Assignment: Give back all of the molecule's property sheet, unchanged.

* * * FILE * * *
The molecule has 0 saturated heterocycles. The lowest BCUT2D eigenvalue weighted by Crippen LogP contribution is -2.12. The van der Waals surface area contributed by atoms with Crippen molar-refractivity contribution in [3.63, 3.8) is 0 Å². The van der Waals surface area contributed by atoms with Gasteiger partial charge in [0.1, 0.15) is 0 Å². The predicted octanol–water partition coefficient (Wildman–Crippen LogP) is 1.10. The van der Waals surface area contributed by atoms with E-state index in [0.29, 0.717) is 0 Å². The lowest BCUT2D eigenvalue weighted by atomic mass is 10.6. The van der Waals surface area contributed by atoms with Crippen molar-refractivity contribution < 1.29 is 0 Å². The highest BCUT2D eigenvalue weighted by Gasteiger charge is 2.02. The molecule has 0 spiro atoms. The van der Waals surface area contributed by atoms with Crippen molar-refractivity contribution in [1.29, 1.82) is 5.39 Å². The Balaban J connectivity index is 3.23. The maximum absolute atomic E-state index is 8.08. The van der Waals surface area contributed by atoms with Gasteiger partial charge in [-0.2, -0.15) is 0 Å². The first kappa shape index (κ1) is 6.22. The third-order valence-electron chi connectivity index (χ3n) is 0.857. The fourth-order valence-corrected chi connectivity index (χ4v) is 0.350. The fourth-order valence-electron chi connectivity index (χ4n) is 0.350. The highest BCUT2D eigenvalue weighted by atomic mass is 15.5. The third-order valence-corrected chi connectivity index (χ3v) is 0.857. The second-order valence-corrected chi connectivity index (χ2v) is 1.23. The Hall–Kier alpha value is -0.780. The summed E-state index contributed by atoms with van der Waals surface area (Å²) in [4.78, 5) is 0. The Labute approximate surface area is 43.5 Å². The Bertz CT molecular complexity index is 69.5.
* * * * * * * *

The molecule has 0 saturated heterocycles. The lowest BCUT2D eigenvalue weighted by Crippen LogP contribution is -2.12. The van der Waals surface area contributed by atoms with Crippen molar-refractivity contribution in [3.63, 3.8) is 0 Å². The van der Waals surface area contributed by atoms with Gasteiger partial charge in [0.1, 0.15) is 0 Å². The predicted octanol–water partition coefficient (Wildman–Crippen LogP) is 1.10. The van der Waals surface area contributed by atoms with E-state index in [0.29, 0.717) is 0 Å². The lowest BCUT2D eigenvalue weighted by atomic mass is 10.6. The van der Waals surface area contributed by atoms with Crippen molar-refractivity contribution < 1.29 is 0 Å². The highest BCUT2D eigenvalue weighted by Gasteiger charge is 2.02. The molecule has 0 spiro atoms. The van der Waals surface area contributed by atoms with Crippen molar-refractivity contribution in [1.29, 1.82) is 5.39 Å². The Balaban J connectivity index is 3.23. The maximum absolute atomic E-state index is 8.08. The van der Waals surface area contributed by atoms with Gasteiger partial charge in [-0.2, -0.15) is 0 Å². The first kappa shape index (κ1) is 6.22. The third-order valence-electron chi connectivity index (χ3n) is 0.857. The fourth-order valence-corrected chi connectivity index (χ4v) is 0.350. The fourth-order valence-electron chi connectivity index (χ4n) is 0.350. The highest BCUT2D eigenvalue weighted by atomic mass is 15.5. The third-order valence-corrected chi connectivity index (χ3v) is 0.857. The second-order valence-corrected chi connectivity index (χ2v) is 1.23. The Hall–Kier alpha value is -0.780. The summed E-state index contributed by atoms with van der Waals surface area (Å²) in [4.78, 5) is 0. The Labute approximate surface area is 43.5 Å². The Bertz CT molecular complexity index is 69.5.